'It sounded so innocent at low rpm' Richard Lindoe, 1970s two-stroke expert
“The Kettle was released at a time when the other Japanese manufactures were making big capacity two-strokes and it was luxurious, heavy and refined. On the standard three-into-four exhaust system it sounds so docile at low rpm. Compared to air-cooled machines, the water jacket quietens things down, too. What you get is pure engine tone, not diluted by a piston thrashing up and down.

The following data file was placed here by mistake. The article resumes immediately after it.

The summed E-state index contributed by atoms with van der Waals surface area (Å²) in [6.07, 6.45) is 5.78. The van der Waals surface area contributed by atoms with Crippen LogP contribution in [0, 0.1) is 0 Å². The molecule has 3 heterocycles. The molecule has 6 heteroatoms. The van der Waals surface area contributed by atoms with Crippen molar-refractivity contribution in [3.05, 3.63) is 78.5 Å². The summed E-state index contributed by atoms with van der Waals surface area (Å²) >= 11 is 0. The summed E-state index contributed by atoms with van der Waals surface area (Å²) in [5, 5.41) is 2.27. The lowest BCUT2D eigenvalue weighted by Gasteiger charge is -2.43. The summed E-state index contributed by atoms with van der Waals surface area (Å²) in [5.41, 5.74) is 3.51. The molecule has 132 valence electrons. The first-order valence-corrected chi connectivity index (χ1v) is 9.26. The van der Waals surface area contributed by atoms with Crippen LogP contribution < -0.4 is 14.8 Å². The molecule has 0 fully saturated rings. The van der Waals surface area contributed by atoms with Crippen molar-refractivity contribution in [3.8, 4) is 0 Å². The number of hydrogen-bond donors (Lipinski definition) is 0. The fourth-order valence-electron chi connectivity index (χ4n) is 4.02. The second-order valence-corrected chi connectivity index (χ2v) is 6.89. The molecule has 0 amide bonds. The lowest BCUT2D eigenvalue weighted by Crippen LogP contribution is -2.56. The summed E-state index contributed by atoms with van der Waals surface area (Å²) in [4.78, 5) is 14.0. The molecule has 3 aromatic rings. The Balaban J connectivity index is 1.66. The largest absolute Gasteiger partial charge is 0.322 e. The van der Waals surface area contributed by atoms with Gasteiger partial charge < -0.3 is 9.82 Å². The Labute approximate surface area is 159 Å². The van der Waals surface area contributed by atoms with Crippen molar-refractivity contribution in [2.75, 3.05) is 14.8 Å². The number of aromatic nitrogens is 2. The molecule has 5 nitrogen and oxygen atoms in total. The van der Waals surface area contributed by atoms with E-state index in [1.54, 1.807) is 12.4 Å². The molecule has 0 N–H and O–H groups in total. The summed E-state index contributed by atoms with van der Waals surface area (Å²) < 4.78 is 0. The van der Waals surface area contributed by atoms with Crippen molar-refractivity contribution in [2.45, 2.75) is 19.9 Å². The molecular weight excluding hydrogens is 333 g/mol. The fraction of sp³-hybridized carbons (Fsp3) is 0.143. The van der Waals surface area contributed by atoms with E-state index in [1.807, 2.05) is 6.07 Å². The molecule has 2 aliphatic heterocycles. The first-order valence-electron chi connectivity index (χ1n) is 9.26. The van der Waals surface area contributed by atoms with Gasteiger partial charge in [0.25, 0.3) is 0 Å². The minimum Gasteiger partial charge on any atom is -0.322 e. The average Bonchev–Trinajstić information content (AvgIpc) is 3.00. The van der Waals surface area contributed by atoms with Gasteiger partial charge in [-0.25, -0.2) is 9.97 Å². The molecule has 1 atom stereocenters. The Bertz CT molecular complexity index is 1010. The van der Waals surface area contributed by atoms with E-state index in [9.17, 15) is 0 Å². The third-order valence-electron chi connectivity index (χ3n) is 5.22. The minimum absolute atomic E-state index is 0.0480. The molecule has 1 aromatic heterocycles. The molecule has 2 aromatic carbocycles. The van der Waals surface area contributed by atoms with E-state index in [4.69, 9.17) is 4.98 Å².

“They were very torquey and relaxed, but they make great specials too – add modern front-ends, wheels and swingarms, plus you can tune the engines from 67bhp to 105bhp if you want. There is a lot of weight in the engine which you can’t get rid of, but I’ve even built one with an ally frame. People don’t quite know what to make of the carbon wheels, either!”
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